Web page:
Pinoy riders are already complaining over a lot of matters. Many complain that many laws and ordinances are discriminatory to riders. However, we should be thankful they haven't gotten as bad as they are in Germany.
Just recently, thousands of German motorcycle riders flocked the streets to air their grievances against certain government policies that are only imposed on motorcycles.
Bundesstraße 500 speed limit
For example, the German government recently imposed a 50 km/h speed limit for motorcycles on the Bundesstraße 500 (B500), which is considered by many as one of the best riding destinations Europe has to offer. The Bundesstraße 500 is a German highway that traverses the heights of the famous Black Forest. It's a winding mountain road frequented by motorcycles. To understand their anguish, it's just like the current 50 km/h speed limit along Marilaque highway. Take note that this speed limit in Germany is only for motorcycles. There is no speed limit for four-wheeled vehicles.
According to the riders, the speed limit only puts the riders at a very high risk of being rear-ended by a faster, non-speed regulated vehicle. It also takes away the rider’s capacity to pull away from other vehicles that pose a potential threat.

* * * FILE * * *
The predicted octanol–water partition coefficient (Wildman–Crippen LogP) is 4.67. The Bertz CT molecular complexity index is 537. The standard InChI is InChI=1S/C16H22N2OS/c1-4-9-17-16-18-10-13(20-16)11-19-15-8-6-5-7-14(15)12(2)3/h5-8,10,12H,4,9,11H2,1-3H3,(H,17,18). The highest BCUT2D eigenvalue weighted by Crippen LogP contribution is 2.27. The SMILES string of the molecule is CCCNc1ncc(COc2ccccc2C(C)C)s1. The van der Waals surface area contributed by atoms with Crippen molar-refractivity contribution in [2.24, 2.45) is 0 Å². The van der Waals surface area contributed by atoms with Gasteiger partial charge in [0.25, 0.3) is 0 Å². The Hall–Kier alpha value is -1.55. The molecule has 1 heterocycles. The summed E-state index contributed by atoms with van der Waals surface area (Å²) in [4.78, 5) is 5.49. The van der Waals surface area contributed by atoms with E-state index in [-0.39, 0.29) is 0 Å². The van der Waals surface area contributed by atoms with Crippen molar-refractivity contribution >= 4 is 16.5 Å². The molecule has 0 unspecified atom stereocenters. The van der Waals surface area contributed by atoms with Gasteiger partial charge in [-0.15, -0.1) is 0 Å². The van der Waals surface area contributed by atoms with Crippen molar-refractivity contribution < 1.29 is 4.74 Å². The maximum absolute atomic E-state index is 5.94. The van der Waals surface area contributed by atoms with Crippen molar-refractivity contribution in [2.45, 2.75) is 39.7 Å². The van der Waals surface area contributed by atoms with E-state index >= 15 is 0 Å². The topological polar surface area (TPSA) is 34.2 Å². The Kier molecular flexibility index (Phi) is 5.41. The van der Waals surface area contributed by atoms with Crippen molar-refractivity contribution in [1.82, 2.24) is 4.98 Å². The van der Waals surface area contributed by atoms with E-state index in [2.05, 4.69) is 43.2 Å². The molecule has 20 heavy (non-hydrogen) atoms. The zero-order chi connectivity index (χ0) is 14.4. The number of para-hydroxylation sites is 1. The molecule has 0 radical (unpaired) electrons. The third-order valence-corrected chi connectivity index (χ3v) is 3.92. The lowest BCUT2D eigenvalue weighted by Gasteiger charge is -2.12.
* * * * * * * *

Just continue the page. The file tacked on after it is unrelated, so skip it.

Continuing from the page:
Aside from double-standard speed restrictions, riders are currently banned from Nordrhein-Westfalen’s L687. This is a nother scenic route and favorite ride for motorcyclists. Authorities have cited safety concerns while some moto activists see the ban as noise-reducing measures.
Harsher noise regulations
If that wasn't enough, some roads in Germany have even imposed an 80 dB noise regulation. Bear in mind that some stock motorcycle exhausts are tuned to 95dB. The national standard the LTO wants to impose during MVIC inspection is at 100 dB.
To be fair, the German riders had sought to negotiate properly with authorities first. A coalition of German motorcycle clubs and alliances have called for “Upshifting – Dialog instead of Ban”, to hopefully make the government reconsider their motorcycle-only policies. However, it seems the local German government units are not budging on their rulings.
The situation has even caught the attention of the European Motorcyclists Federation (FEMA), with the organization calling for negotiations between riders, alliances, and local officials in 2020. However, recent protests indicate that those talks haven’t moved swiftly enough for German riders. The demonstrations won’t cease any time soon either. Organizers are already arranging a follow-up protest in August, 2021, and will enforce social-distancing measures and hold all events outdoors.
For now, while there seem like many regulations that appear to single out riders, they actually lump riders together with tricycles, active transport, and other smaller vehicles. And when speed limits are imposed, so far, they apply to all vehicles. Do you think it's just as bad here as Germany?